Red storylines cause decisions that are detrimental to success, and green ones bring success. With a little training, people can “color” their storylines and make choices. I spent my first eight or so years with about 50% of my time consulting for aerospace companies and 50% experimenting with the 4-D System. My consulting clients took the 4-D workshop and I observed them afterward. As I walked through their buildings, I loved hearing people on a telecon ask, “If we ran that storyline, what outcome would we realize?” All saw immediately that the storyline was red and replaced it with a green one. (Do not tell anyone, but this is cognitive psychology, simplified.)

Nettie:  What do you think are three common misconceptions about leadership and project management that organizations have?

Dr. Pellerin:

  1. That you can safely ignore team social context, because you ignore this at great peril as in the examples of space accidents.
  2. That there is no way to measure and manage team social contexts, when our assessments measure team social context by measuring eight behaviors against defined standards.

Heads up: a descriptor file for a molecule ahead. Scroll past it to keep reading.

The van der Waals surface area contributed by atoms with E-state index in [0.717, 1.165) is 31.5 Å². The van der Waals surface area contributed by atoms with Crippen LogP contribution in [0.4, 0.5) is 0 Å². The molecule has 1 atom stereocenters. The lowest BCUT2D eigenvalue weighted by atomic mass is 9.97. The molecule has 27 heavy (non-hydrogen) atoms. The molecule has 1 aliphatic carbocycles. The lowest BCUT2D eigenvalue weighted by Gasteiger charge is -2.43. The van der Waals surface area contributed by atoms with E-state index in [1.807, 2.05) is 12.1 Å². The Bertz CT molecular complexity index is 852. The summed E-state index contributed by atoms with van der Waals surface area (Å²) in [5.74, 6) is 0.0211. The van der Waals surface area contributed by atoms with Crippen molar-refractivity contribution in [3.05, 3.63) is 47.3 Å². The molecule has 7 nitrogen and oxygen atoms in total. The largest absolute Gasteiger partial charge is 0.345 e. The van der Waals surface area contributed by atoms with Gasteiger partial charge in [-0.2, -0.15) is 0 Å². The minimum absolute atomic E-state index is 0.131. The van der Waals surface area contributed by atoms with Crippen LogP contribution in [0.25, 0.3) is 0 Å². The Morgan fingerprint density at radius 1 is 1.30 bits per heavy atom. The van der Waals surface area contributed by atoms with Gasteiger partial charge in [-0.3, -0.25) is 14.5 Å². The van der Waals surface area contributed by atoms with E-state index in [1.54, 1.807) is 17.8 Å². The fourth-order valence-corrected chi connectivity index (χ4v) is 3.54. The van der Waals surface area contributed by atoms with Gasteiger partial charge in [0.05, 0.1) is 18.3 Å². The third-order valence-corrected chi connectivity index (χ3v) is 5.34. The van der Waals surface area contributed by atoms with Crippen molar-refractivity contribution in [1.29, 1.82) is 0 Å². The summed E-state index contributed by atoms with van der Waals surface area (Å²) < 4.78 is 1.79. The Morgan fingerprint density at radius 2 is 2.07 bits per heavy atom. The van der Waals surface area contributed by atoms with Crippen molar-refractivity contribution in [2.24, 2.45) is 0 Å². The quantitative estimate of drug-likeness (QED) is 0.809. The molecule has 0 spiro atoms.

3. That managing team social context is expensive and only affordable by big organizations like NASA. This is not true. Developing individuals by managing team contexts is highly efficient. We offer wholesale assessments to 4-D Network Members (see NASAteambuilding.com) and routinely waive all fees for academia and organizations that cannot afford to pay.

Nettie: Can you describe the 4-D system briefly and how it can be used as a tool to analyze team and individual performance?

Dr. Pellerin: The 4-D System is a Cartesian coordinate system based on the work Carl Jung  did in 1905. The 4-D organizing system has two essential functions: